Tuesday, April 14, 2020

Thoughts on the President's Nightly Campaign Rallies

There is--in the wider culture, that is, the culture existing outside the walls of my quarantined existence--a debate underway. On the one side are those who believe that the White House Press Corps and the cable news networks are obligated by their craft to cover live each night the 90-120 minute press conferences conducted by the White House. On the other hand are those who believe that these 90-120 minute circuses are simply Trumpy campaign rallies, and by covering them live as they do, the media are providing the President with tens if not hundreds of millions of dollars worth of free media. I fall into the second category for those who are curious.

Now, there are clearly people who fit in neither of these categories, but nowhere do I say that this debate includes all Americans. There are those who simply don't care, which astounds me. And there are those who think the rallies are wonderful and why would the press not cover them? This repulses me. So I'm not talking here about either of these two groups.

I'm talking about two groups of people who have differing views on the role of the media and their obligation--if any--to cover all of the President's appearances.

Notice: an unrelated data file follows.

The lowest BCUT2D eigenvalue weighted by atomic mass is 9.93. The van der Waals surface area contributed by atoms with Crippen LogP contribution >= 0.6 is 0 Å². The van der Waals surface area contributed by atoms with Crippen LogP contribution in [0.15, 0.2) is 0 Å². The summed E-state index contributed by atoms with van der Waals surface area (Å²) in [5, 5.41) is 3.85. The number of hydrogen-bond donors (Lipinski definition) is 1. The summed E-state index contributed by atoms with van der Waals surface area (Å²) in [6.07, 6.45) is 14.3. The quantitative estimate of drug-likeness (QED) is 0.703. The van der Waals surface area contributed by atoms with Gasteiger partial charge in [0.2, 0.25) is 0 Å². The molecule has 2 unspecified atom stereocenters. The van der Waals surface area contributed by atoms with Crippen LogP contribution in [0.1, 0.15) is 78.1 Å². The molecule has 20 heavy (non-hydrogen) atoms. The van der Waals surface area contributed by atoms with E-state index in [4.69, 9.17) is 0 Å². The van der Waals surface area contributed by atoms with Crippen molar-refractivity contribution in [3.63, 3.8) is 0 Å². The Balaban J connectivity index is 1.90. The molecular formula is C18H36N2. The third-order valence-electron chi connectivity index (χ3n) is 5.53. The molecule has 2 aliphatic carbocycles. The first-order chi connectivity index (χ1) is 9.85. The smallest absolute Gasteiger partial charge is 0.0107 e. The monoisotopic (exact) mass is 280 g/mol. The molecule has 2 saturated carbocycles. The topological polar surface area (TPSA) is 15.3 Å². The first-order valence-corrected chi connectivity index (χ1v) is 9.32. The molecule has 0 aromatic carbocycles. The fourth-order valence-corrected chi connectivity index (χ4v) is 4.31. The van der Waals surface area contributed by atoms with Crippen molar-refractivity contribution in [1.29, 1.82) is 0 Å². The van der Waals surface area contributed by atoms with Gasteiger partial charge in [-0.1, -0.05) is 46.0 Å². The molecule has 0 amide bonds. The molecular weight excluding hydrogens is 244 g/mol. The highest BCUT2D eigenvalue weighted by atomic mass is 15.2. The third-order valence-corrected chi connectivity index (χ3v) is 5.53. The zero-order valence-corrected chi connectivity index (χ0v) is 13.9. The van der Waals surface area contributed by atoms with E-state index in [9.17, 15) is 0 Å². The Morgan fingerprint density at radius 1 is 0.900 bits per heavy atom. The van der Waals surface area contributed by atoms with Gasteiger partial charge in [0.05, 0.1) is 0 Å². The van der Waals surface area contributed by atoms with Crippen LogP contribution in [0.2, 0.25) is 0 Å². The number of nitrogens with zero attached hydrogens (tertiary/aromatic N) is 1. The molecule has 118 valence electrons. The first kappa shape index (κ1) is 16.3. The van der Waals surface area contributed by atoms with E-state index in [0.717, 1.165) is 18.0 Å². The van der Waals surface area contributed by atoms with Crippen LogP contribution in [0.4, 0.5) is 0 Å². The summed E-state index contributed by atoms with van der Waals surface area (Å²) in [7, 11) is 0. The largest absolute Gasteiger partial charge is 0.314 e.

One of the things that occurs to me as I wade through this is the correlation between those who believe the press has a duty to cover these events and those who believe the press treat the President unfairly in these events. Lotta overlap here. The crew at Commentary magazine and specifically in their podcast --- fall into this category. They've become more Trumpy during the course of this pandemic (especially John Podhoretz and Noah Rothman), expressing utter amazement that anyone would suggest that the press not cover these events live, at the same time deriding the press for the "gotcha" coverage thereof, as if they are supposed to do as the President asks and ask nice questions framed in the manner he desires, while avoiding any reference to the utter failure of leadership for which he was responsible throughout the entire month of February and the farrago of lies, inconsistency, and incompetence that has dominated his nightly performances. The President veers from being a petulant child to a volatile monarch, talking over reporters and insulting them at every turn--but woe betide a reporter who stands there and unwaveringly continues to ask their question --especially if----SHE IS A WOMAN!  The nerve.